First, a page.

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Chris Weatherspoon: My Top 3 Choices For Next Sunderland Manager

Martin O'Neill's stunning Wearside departure late on Saturday has left plenty reeling, and even more mightily confused as to whom Ellis Short will replace him with. While I believe the removal of O'Neill to be a suicidal decision on the club's part, we must soldier on as ever.

Dean Mouhtaropoulos

In truth, the managerial wilderness of late is something akin to Sunderland's midfield, made up of individuals whom, at a glance, offer little in the way of inspiration or variety. The likes of Mark Hughes and Steve McClaren have unsurprisingly already seen their names bandied about, but such an appointment would be of no benefit to the club.

What Sunderland need is a change, radical or otherwise. O'Neill, whom I still believed would have got it right eventually, must now be deemed a failure on Wearside. And with his departure, and the removal of a man that many though was the individual to lead the Black Cats to long-awaited glories, must also depart the same old tactic of employing a new manager every two seasons or so. Whomever joins the club now must be given the chance to transform Sunderland's entire philosophy, to lay the foundations for years to come, even when he himself may no longer reside in the Stadium of Light dugout.

1. Rafa Benitez

Maladies at Chelsea aside, Benitez remains a top class manager. Rafa is currently footballer's equivalent of a wounded animal; his pride is damaged, his reputation in doubt. A project like Sunderland is just what the Spaniard needs to reaffirm his status as one of the game's foremost thinkers.

Give him five years, plenty of money, and even more patience. Let him build a dynasty. For too long Sunderland have hopped from one strategy to another, the results being the muddled mess that has greeted us this season. Benitez is a deep thinker of the game, one with a proven track record of success and plenty of fire in the belly to embrace a challenge as grand as the Wearsiders. Chelsea are getting rid of him at the end of the season, and there's no point him being a lame duck any longer.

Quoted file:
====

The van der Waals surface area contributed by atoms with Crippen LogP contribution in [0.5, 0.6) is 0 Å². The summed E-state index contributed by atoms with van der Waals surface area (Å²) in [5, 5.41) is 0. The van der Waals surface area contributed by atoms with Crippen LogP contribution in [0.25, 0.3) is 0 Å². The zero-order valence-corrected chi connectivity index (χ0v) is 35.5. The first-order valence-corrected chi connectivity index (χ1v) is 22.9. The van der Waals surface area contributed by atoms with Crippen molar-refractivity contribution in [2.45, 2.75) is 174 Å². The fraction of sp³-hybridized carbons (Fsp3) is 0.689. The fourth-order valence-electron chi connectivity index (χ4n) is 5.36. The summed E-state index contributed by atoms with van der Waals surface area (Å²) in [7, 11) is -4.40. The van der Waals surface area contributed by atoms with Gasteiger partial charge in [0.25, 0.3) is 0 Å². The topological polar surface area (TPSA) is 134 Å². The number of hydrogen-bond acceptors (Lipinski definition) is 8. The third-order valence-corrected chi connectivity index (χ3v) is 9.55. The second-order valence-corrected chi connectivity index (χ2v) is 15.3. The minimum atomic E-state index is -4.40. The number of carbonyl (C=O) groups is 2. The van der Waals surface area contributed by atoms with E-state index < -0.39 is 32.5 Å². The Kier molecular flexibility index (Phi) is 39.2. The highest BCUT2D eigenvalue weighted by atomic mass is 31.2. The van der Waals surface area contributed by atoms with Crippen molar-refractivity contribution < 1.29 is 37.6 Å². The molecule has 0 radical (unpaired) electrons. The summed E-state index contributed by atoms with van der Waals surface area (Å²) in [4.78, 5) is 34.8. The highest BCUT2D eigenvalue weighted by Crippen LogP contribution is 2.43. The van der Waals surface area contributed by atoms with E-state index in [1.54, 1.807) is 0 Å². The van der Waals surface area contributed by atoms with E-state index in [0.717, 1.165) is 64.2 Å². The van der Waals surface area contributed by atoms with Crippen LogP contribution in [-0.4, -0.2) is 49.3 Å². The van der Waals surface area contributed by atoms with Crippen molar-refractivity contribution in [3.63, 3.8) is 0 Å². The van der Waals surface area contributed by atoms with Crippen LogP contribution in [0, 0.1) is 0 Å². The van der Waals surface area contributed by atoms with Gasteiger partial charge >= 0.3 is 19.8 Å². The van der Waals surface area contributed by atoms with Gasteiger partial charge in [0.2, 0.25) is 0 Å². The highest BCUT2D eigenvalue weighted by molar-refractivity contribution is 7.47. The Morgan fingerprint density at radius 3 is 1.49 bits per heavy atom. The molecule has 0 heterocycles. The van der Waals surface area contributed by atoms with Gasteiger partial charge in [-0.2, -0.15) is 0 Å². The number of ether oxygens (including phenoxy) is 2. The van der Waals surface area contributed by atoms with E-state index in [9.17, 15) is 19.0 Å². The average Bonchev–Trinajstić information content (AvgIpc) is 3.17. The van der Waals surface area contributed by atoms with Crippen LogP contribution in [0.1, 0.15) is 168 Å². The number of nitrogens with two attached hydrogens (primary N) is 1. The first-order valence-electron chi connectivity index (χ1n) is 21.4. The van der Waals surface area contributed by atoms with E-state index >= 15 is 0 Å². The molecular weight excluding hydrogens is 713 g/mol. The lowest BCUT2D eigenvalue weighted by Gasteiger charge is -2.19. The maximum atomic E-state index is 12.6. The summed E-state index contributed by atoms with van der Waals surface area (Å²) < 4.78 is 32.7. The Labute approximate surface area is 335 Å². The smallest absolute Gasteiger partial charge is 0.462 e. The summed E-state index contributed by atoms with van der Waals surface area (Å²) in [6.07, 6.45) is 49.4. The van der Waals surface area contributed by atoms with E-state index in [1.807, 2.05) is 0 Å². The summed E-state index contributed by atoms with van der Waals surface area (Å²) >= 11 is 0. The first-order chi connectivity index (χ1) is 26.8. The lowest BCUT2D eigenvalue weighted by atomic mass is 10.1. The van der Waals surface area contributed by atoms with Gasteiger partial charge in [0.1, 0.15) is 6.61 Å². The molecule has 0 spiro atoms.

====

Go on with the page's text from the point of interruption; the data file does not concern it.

2. David Moyes

This is very much in the 'never going to happen but I really hope it does' pile. Moyes has overseen 11 years of stability at Everton, and is widely seen as one of the league's better managers. So, why would he leave all that to come join a struggling (and seemingly cursed) club in the north-east?

Well, for a starter, Moyes has been incredibly hamstrung at Goodison Park. With chairman Bill Kenwright having repeatedly reiterated the fact that the Toffees' well is pretty dry, a new challenge could be just what Moyes needs to avoid his time on Merseyside evolving into a dull stranglehold on the lower end of the top 10. Moyes has built a vibrant side at Everton, one with plenty of entertainment to go alongside good results, and the appointment of a big name - one without the ignominy of relegation on his managerial CV - would certainly help in terms of player recruitment.

3. Gus Poyet

The riskiest, but perhaps most forward-thinking, option. Poyet has proven himself to be a brilliant manager in League One and the Championship, overseeing promotion for Brighton and Hove Albion in his first season in charge. The Seagulls are currently 6th in the second tier, having lost just nine games all season (the same as the league leaders, Cardiff) and look a good bet to do well in the end of season play-offs.

Poyet has proven himself able to mould a side that plays an exciting brand of football - something which plenty will hope for on Wearside, given the drudge served up so far this term - and would come with the added incentive of needing to prove himself at the highest level. It could backfire hugely, of course, but of the 'risky' candidates supposedly available, Poyet is the best of the lot.

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